Los Angeles Times

The GOP is ready to talk about racism (against white people)

- JEAN GUERRERO @jeanguerre

Whereas the Republican

Party once claimed it was “colorblind,” now it embraces race-conscious rhetoric. The era of Donald Trump’s dog whistle has given way to Tucker Carlson’s explicit politics of white grievance.

It’s impossible to escape GOP propaganda about a war on white people.

Last month, former Trump aide Garrett Ziegler described the House Jan. 6 committee as a “Bolshevist­ic anti-white campaign.” Former House Speaker Newt Gingrich imagined upa “cult of anti-white racism.”

The Fox News host ratcheted it up a notch by calling Democrats “openly and very aggressive­ly anti-white” in a segment that complained about immigratio­n and falsely conjured up an open border.

These fantasies build on hysteria manufactur­ed by right-wing grifters about “critical race theory,” maligned as “anti-white,” and assist the mainstream­ing of white supremacis­t propaganda about immigrants “replacing” so-called legacy Americans.

In January, right-wing media consistent­ly framed President Biden’s pledge to nominate the first Black woman to the Supreme Court as “racist” against white people. After Carlson falsely told millions of viewers that white people don’t qualify for the COVID-19 vaccine, Trump echoed him at a rally. “If you’re white, you don’t get the vaccine,” he said. (In fact, white people are overrepres­ented in getting vaccinated.)

Delusions of persecutio­n among white people have fueled a surge in litigation, often invoking the Constituti­on’s equal protection clause. State efforts to respond to disproport­ionate COVID-related deaths among people of color by prioritizi­ng them for antiviral treatments were thwarted by such lawsuits and legal threats, which have undoubtedl­y been lethal.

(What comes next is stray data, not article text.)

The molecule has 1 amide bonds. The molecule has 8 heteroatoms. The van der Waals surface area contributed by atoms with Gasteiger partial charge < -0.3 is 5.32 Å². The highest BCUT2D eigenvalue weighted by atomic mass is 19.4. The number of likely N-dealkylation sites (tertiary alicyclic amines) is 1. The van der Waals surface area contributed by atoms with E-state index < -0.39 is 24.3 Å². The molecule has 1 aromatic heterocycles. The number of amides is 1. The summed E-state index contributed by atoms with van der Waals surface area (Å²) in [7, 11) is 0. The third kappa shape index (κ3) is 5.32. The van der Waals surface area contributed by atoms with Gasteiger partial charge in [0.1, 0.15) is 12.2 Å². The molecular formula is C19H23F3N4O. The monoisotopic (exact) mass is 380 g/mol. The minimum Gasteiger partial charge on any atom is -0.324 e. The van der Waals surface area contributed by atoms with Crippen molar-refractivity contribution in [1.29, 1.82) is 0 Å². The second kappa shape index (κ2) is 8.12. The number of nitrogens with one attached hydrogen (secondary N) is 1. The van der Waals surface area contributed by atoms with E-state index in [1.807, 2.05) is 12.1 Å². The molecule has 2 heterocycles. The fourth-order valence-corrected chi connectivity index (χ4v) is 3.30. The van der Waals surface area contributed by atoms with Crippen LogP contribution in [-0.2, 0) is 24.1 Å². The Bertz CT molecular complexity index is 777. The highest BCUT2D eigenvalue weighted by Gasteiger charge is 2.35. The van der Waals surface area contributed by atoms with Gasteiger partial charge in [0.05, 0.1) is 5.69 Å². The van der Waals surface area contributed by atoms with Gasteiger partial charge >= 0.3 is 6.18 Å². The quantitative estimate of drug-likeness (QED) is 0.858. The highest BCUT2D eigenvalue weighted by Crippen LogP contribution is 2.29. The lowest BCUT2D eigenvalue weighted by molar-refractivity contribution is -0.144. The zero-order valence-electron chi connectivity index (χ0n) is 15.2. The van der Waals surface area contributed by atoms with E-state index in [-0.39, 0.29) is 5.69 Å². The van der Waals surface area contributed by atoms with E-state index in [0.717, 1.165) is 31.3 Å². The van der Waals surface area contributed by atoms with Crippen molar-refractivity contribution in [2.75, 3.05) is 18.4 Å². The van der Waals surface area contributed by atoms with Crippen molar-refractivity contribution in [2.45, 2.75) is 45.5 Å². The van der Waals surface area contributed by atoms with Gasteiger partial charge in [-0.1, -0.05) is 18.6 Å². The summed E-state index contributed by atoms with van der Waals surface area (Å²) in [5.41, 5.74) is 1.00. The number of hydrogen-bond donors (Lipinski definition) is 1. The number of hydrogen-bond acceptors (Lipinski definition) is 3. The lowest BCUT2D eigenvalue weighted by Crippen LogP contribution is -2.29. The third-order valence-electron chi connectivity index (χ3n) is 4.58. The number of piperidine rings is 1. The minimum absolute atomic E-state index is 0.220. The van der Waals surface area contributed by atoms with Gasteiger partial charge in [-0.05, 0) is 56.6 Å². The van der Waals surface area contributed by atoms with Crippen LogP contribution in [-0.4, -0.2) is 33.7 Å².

Other lawsuits have stalled attempts to address systemic racism as well, such as a Biden loan forgivenes­s program for historical­ly marginaliz­ed farmers that was stopped by an injunction last year. Then there are two major lawsuits against affirmativ­e action in college admissions that are before the Supreme Court and could reverse decades of civil rights progress.

Plaintiffs’ invocation­s of “equal protection” are a sham; the goal is not equality. Legal strategist Edward Blum, who orchestrat­ed the affirmativ­e action lawsuits, gets millions of dollars in support from DonorsTrus­t, a right-wing dark money organizati­on that also donates to unapologet­ically white nationalis­t publicatio­ns such as Vdare.

Blum was also behind the lawsuit that gutted the Voting Rights Act and others that challenged improved representa­tion for Black and Latino voters as “racial gerrymande­ring.”

Another one of the most litigious groups in this space is America First Legal, led by the architect of Trump’s most racist immigratio­n policies, Stephen Miller. His group sues to stop policies that promote racial justice by arguing that they discrimina­te against whites.

Ian Haney López, a law professor at UC Berkeley, told me that the use of white grievance to rationaliz­e racist oppression has a long history in this country, dating to slavery. It lost mainstream acceptabil­ity after World War II and the atrocities of Adolf Hitler.